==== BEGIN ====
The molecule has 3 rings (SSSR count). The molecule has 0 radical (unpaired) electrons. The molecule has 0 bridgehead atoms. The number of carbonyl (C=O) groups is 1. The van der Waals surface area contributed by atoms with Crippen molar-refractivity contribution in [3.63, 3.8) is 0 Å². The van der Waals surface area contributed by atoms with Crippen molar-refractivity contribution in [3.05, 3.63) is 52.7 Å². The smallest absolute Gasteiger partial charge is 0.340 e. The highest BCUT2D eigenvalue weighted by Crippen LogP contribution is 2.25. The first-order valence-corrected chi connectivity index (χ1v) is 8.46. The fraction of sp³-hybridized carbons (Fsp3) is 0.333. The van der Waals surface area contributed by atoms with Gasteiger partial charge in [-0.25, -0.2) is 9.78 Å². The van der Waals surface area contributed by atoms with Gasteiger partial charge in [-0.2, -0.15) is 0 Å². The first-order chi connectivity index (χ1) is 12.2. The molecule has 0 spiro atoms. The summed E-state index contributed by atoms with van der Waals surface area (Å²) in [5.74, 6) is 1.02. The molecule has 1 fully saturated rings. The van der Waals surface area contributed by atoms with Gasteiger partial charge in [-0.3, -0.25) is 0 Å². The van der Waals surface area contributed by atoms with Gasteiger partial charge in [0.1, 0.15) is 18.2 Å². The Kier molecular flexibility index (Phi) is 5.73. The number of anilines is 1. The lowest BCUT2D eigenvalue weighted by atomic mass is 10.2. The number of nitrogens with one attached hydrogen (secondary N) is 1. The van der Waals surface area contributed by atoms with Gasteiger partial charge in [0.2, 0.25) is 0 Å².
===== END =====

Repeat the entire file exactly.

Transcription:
The molecule has 3 rings (SSSR count). The molecule has 0 radical (unpaired) electrons. The molecule has 0 bridgehead atoms. The number of carbonyl (C=O) groups is 1. The van der Waals surface area contributed by atoms with Crippen molar-refractivity contribution in [3.63, 3.8) is 0 Å². The van der Waals surface area contributed by atoms with Crippen molar-refractivity contribution in [3.05, 3.63) is 52.7 Å². The smallest absolute Gasteiger partial charge is 0.340 e. The highest BCUT2D eigenvalue weighted by Crippen LogP contribution is 2.25. The first-order valence-corrected chi connectivity index (χ1v) is 8.46. The fraction of sp³-hybridized carbons (Fsp3) is 0.333. The van der Waals surface area contributed by atoms with Gasteiger partial charge in [-0.25, -0.2) is 9.78 Å². The van der Waals surface area contributed by atoms with Gasteiger partial charge in [-0.2, -0.15) is 0 Å². The first-order chi connectivity index (χ1) is 12.2. The molecule has 0 spiro atoms. The summed E-state index contributed by atoms with van der Waals surface area (Å²) in [5.74, 6) is 1.02. The molecule has 1 fully saturated rings. The van der Waals surface area contributed by atoms with Gasteiger partial charge in [-0.3, -0.25) is 0 Å². The van der Waals surface area contributed by atoms with Gasteiger partial charge in [0.1, 0.15) is 18.2 Å². The Kier molecular flexibility index (Phi) is 5.73. The number of anilines is 1. The lowest BCUT2D eigenvalue weighted by atomic mass is 10.2. The number of nitrogens with one attached hydrogen (secondary N) is 1. The van der Waals surface area contributed by atoms with Gasteiger partial charge in [0.2, 0.25) is 0 Å².